After I lost my job at the end of May last year, I finally got around to blogging. In my very first post I wrote about my sense of the impending:
Change is coming. I feel it, I see it. God is up to something in my life. For the moment, I'm holding on fiercely, as if I have some measure of control, as if I've ever controlled any of it really.
I sense my fingers slipping. I know the change will come when I will myself to open my hands. Not as you do when giving up, but in supplication. Not my will but yours, Lord. I knew that. Here I am. Again.
I said it, fully open to whatever God had in store for my life. I, of course, expected Him to move quickly, for the process to only be minimally painful. Really, I didn't know.
There was a point last year where I swore I'd slug the next person who shrugged and said, "It's the economy ..." as if that explained anything at all. I had lost my job of almost six years to The Economy, my position with a firm I had invested 10 years of my best efforts with. And we were effectively stranded in Phoenix, Arizona.
Over the course of the next 11 months, we sold this and that, bit by bit, month by month, just to survive. I spent six hours a day, every day, seeking work.
I prayed to heavens that seemed to be made of brass. I couldn't understand, and I cried out to God for an explanation. A friend sent me this message, "My immediate impression is that there is a much bigger purpose in getting you home. Doors closing, no way left to go."
In the end, that became our truth. At the end, we had one final chance to sell what was left, load a truck and get home.
Eleven months of unemployment causes a person a lot of self-doubt. And you might imagine that a marriage suffered, that words were spoken that were not always loving. Just when we had decided to make a grand leap of faith and go home to Shelbyville, a test result returned so far out of normal range, cancer seemed a certainty -- we lingered weeks more for a biopsy result.
Even when the result came -- normal -- imagine a grown man's fear at embarking on this crazy journey -- with no job prospects on the other side. A 20-foot U-Haul, everything we owned inside. A 10-year old Explorer. Two middle-schoolers, two dogs and a dozen full totes of my books.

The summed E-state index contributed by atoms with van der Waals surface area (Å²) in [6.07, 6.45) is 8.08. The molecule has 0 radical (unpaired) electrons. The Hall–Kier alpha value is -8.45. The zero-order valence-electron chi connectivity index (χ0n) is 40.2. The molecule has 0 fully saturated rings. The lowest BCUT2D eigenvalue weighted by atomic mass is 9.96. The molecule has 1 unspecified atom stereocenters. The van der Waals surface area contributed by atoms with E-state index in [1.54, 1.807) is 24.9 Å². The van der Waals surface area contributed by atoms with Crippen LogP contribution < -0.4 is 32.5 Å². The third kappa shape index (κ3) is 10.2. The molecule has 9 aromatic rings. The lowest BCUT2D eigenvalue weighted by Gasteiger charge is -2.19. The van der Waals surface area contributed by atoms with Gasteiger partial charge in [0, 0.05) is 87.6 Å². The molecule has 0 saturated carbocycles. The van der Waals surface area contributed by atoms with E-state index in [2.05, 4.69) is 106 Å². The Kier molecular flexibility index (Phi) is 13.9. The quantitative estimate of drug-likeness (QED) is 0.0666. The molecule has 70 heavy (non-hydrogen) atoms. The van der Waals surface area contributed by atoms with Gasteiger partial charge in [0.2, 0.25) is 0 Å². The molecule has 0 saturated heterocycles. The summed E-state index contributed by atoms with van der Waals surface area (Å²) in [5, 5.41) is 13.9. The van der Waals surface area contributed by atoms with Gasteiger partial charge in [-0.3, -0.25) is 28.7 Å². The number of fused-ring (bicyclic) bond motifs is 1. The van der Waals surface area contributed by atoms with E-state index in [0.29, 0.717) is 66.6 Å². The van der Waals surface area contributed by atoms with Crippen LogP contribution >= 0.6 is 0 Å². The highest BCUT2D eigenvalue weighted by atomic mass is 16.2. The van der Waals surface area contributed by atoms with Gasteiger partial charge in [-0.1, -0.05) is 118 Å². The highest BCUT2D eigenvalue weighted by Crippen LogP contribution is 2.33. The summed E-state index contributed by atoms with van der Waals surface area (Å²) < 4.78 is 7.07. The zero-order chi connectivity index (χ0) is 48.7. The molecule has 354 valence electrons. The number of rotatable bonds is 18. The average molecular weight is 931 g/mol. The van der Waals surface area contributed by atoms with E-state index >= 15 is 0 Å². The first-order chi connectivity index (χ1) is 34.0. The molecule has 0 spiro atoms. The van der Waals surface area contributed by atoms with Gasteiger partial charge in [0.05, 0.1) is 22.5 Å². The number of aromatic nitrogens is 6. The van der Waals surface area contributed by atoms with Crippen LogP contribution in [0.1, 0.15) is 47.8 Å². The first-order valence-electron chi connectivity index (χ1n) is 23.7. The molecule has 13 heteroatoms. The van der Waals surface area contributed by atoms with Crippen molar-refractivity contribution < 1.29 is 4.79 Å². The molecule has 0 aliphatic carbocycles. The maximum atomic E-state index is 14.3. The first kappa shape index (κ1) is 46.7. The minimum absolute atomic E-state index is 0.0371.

Three and a half days of driving.
I said later that I had a sense that God had dispatched a small fleet of angels to bring us safely home. 1,839 miles. Not. One. Drop. Of. Rain. No traffic or construction to speak of. There were dozens of small blessings along the way.
Our rental didn't have appliances, but before the end of the Easter holiday weekend phone calls were made, a loaned stove and refrigerator arrived . Then came a washer on loan, a dryer for cheap. Within three business days, each of us was employed. I'm writing, and getting paid for it. I'm probably the only person I know who doesn't think of me as a writer -- all I know is that I'm having a lot of fun going to work every day.
In these last weeks, my house has filled -- almost magically -- with furniture. There's a sofa, a desk, a dining table. Chairs. There are dressers for the kids, headboards and bed frames and night stands. A refrigerator, for keeps.
Each and every bit of it came as an extension of the love and fellowship of the body of Christ. It arrived sweetly, from perfect strangers who knew none of the longer version of the story, just that our family had a need, and that there was something in their spare room, their basement, the back of their truck that would help.
I quoted Chuck Swindoll on my Facebook page the day before the biopsy results came back:
"In the mystery of God's will, we sometimes come to a place where we cannot explain why things turned out as they did; yet, amazingly, we are still right in the middle of His will. It's not that you or I created a problem; it's that God is in the business of surprising his people on a regular basis."
"Furthermore, He is immutably faithful. And yet he deliberately surprises us with difficult assignments, premature or unexpected deaths, lost jobs and disappointing circumstances along the journey -- even while we are in the nucleus of his will. Let's face it, it's a mystery."
* " ... God provides us with things, it seems, only for the purpose that we might learn to release them back to Him. He wants us to hold all things loosely. To release all things to Him."
It may take years before the full extent of His purposes for the last year will be revealed in our lives. In the meantime, each gift is like a love-letter from my Father. One who keeps His promises to redeem and restore. Thank you, Father for each disappointment and setback. Thank you for bringing us safely home.